You touch a very interesting subject. I believe that currently there is a misconception about human (not just women) body portraits based solely on how easy is now to do photography and distribute it freely on the web.

    One interesting wrinkle to this is that usually a photograph is looked as more obscene than for example a drawing. I am being told by many people (women specially) that they are more willing to pose for a painting or drawing naked than for a photography, regardless of the artistic merit.

    Then maybe the obscenity or artistic merit is “hard-coded” in our minds by how easily is now to take a “selfie” or a “girlfriend” pic and post it on internet. Is like the digital era send people´s mind back to when they believe that photography steals your soul and since you can argue that it requires more technical talent to do a drawing or a painting people coded those kind of works as “more artistic”.

    It could be just the other way around, just imagine a world where there are “painting machines” that allow you to make quick yet high quality paintings and post them on internet while photography remains in the same technology era as 100 years ago…

    Let´s take for example the image Alexandre Cabanel, Albayde (1848). You can picture clearly how this could be a great photography. If you told people this is a photography some opinions might be:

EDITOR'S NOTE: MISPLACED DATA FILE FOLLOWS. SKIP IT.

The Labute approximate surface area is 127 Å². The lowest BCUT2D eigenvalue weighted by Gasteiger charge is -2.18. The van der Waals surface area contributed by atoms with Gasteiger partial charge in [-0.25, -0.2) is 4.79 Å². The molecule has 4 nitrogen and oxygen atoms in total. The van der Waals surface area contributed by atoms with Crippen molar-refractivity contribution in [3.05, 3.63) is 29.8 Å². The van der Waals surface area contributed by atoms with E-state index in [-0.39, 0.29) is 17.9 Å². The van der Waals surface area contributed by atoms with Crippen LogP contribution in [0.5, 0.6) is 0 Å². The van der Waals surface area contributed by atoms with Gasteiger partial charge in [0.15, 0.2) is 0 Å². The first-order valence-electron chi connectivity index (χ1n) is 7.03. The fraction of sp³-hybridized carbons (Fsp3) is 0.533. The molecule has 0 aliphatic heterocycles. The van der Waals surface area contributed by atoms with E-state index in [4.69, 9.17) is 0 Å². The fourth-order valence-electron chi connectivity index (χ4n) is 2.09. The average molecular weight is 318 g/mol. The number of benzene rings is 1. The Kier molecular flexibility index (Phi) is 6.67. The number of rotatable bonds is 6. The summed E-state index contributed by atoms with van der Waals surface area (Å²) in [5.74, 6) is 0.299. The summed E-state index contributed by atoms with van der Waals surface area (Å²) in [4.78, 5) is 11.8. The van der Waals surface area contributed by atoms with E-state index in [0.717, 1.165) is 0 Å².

1. Some people will see it as artistic expression
    2. Some people will see it a objectification of women
    3. Some people will see it as a hot girl in night clothes
    4. Some people will see it as a gorgeous woman that is not afraid of her sexuality

    But if you say that this is painting you surely will have either 1 or 4, almost never you will get 2 or 3.

    Isn’t it curious?

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    • Jules Ebe

      Absolutely. It is as if there is a disconnect; one is translating the form through the medium of an artist’s eye and paint brush / painting. Conversely, the photograph is a machine that gives an ‘exact’ likeness. Somehow, the likeness is then seen as crude instead of artistic.

      Add the internet, and we all know the internet is for ….